Application in Real-Life Cases

A prime example can be found in Novawest Resources inc.

v. Anglo American Exploration (Canada) Ltd. et al. 2006 BCSC 769. The case involved a dispute between a successful bidder for a mining property, and an unsuccessful bidder. The NDA covered confidential information used to stake new claims in “the area of influence”, which was defined to include a 1 kilometer zone. The unsuccessful bidder used the information to stake claims beyond the 1 kilometer zone, claiming that this did not breach the terms of the non-competition clause contained in the NDA.

The court agreed with this interpretation of the agreement, and concluded that the agreement permitted the unsuccessful bidder to stake anywhere outside the “area of influence”. Under the common law, the information was clearly confidential, and the unsuccessful bidder(s) would have been prevented from using the information to stake claims anywhere. Since the parties had voluntarily bound themselves to the terms of this agreement, they were held to the terms of their bargain. The court declined to read in the ‘extra’ restrictions of the common law.

 

Takeaways:

  • the definition of ‘confidential information’ should be drafted broadly to capture all of the information which is to be protected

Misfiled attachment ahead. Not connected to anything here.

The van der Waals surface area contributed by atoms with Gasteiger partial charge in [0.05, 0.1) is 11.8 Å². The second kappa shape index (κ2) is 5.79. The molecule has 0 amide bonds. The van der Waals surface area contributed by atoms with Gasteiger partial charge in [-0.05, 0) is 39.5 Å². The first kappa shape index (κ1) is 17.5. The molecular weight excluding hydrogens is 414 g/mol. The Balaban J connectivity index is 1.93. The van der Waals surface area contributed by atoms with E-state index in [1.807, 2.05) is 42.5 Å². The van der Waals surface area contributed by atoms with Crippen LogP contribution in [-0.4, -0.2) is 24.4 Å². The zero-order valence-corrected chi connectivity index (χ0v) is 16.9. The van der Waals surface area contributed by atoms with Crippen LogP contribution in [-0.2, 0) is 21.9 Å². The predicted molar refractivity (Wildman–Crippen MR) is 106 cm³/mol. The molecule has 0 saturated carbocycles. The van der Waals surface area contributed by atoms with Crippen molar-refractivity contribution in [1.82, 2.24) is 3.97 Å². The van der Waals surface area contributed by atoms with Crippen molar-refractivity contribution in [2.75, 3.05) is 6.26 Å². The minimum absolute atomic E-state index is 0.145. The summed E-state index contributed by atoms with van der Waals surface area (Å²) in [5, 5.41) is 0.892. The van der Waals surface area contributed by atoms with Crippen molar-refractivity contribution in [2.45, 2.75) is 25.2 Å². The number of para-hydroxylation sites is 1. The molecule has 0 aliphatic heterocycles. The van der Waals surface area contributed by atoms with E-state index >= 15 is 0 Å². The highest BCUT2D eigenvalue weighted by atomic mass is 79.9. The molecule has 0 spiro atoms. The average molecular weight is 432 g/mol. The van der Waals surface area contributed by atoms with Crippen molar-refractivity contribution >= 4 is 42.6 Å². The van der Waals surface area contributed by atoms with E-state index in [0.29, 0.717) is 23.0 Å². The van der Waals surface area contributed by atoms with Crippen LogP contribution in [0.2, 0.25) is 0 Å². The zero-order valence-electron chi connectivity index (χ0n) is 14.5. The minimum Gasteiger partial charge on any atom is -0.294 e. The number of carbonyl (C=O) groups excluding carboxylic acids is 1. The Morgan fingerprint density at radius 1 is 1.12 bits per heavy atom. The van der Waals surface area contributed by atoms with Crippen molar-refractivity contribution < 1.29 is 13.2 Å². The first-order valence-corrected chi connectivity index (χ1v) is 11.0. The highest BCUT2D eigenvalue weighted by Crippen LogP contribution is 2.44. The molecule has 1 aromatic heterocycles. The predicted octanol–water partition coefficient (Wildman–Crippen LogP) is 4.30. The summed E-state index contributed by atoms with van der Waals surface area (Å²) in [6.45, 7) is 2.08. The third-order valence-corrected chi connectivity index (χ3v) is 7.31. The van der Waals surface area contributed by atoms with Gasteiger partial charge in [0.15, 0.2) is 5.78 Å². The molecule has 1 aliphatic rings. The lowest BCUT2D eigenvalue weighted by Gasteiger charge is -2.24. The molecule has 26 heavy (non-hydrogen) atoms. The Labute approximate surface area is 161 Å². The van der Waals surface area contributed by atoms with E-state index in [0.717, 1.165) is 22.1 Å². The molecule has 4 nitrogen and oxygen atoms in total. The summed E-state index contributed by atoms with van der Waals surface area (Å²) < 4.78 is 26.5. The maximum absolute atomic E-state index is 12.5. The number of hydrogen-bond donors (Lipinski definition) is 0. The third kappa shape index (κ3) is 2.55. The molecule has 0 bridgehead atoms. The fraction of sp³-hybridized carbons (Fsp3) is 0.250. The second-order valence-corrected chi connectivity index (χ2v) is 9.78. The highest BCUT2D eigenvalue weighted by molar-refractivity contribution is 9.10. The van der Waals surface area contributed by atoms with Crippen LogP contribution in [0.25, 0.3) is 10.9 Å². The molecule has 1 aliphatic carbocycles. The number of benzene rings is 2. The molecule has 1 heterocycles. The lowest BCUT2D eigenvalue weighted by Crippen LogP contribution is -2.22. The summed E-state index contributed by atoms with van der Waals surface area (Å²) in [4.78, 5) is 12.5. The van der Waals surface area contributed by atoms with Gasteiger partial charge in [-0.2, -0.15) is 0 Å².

• non-competition and non-use provisions should be drafted to include all types of competition and uses which are to be restricted
  • comparing the definitions in the NDA with the protection offered under the common law can reveal any gaps in the NDA

 

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This article is provided for informational purposes only and does not create a lawyer-client relationship with the reader. It is not legal advice and should not be regarded as such. Any reliance on the information is solely at the reader’s own risk. Clausehound.com is a legal tool geared towards entrepreneurs, early-stage businesses and small businesses alike to help draft legal documents to make businesses more productive. Clausehound offers a $10 per month DIY Legal Library which hosts tens of thousands of legal clauses, contracts, articles, lawyer commentaries and instructional videos. Find Clausehound.com where you see this logo.